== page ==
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White Turns Blue by Maria Mena

Cass' review of
White Turns Blue

Maria MenaWhite Turns Blue (2004)
Running time: 50 minutes
Artist: Maria Mena
Genre: Pop Rock
Label: Columbia Records
Artist site: http://www.mariamenamusic.com

Review Copyright Cassandra Henry, 2004

CASS' CLIP

I NEVER read an artist's bio or press information until AFTER I've listened to their CD because I don't want my initial opinion of their music to be influenced by what I've read. And, nine times out of 10, when I go back to read their bio, there's usually one sentence that accurately describes my listening experience. When it comes to Maria Mena's debut CD, White Turns Blue, that one sentence that describes my listening experience is, "Her songs come directly from her heart and her experiences, are written with candor, clarity and purpose, and are performed with a disarming guileless charm." [To read Maria's bio, go to http://www.mariamenamusic.com].

What I really like about White Turns Blue is that Maria's poetry-like lyrics really articulates her every emotion better than most of today's pop princesses. The best way I can describe White Turns Blue is that its Maria's musical diary filled with the what-ifs of life. You sense her self tug of war between disappointment and love. The funny thing is that I related to every single word because it somehow transported me back to a time when I was self-absorbed with being creatively different than everyone else, yet wanting those differences to be understood. So I fast-forwarded to today and asked myself, "What do I, a 40-something woman, have in common with, Maria Mena, a Norwegian 18-year-old singer/ songwriter/performer?" On the surface, nothing. But, after actually listening to her CD no less than a hundred times, and eventually lip-synching [like Ashlee Simpson] nearly every song, I found we had a lot in common. For example, her songs, "Just A Little Bit" and "Fragile" perfectly describe how I feel most days when I get up to face the day.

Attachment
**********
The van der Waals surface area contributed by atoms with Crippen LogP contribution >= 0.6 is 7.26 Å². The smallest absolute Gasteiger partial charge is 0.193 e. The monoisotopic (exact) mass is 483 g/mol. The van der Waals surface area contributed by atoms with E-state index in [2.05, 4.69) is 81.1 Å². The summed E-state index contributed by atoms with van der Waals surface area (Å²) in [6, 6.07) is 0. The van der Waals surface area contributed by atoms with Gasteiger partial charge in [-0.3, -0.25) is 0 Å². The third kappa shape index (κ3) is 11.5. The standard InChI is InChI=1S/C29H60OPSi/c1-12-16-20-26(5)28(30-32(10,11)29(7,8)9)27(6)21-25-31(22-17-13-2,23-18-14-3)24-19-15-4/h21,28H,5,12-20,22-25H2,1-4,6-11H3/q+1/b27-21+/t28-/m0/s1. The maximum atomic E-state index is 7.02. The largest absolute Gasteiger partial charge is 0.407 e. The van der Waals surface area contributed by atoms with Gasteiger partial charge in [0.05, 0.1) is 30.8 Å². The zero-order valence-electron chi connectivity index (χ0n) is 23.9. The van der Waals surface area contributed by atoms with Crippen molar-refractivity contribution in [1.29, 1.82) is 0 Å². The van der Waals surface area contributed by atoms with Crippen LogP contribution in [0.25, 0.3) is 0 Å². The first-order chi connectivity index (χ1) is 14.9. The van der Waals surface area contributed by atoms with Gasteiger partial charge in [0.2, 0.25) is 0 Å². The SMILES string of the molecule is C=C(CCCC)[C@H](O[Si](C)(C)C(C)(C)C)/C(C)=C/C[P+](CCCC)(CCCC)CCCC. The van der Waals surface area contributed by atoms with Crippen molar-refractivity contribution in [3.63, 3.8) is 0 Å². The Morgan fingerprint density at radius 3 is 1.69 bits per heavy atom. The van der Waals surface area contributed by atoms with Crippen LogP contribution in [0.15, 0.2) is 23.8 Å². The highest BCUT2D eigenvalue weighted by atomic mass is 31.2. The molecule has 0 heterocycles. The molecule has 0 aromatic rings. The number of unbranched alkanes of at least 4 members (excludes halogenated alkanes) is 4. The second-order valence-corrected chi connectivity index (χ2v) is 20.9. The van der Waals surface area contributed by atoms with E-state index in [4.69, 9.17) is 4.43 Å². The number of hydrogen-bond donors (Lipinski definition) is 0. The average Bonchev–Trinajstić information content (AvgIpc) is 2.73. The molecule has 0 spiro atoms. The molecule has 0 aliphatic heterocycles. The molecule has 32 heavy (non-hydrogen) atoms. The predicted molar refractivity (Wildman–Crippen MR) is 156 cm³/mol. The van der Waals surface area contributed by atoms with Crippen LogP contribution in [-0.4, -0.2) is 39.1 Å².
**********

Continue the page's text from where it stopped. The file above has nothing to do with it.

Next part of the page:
"Just A Little Bit"

Just a little bit stronger
Just a little bit wiser
Just a little less needy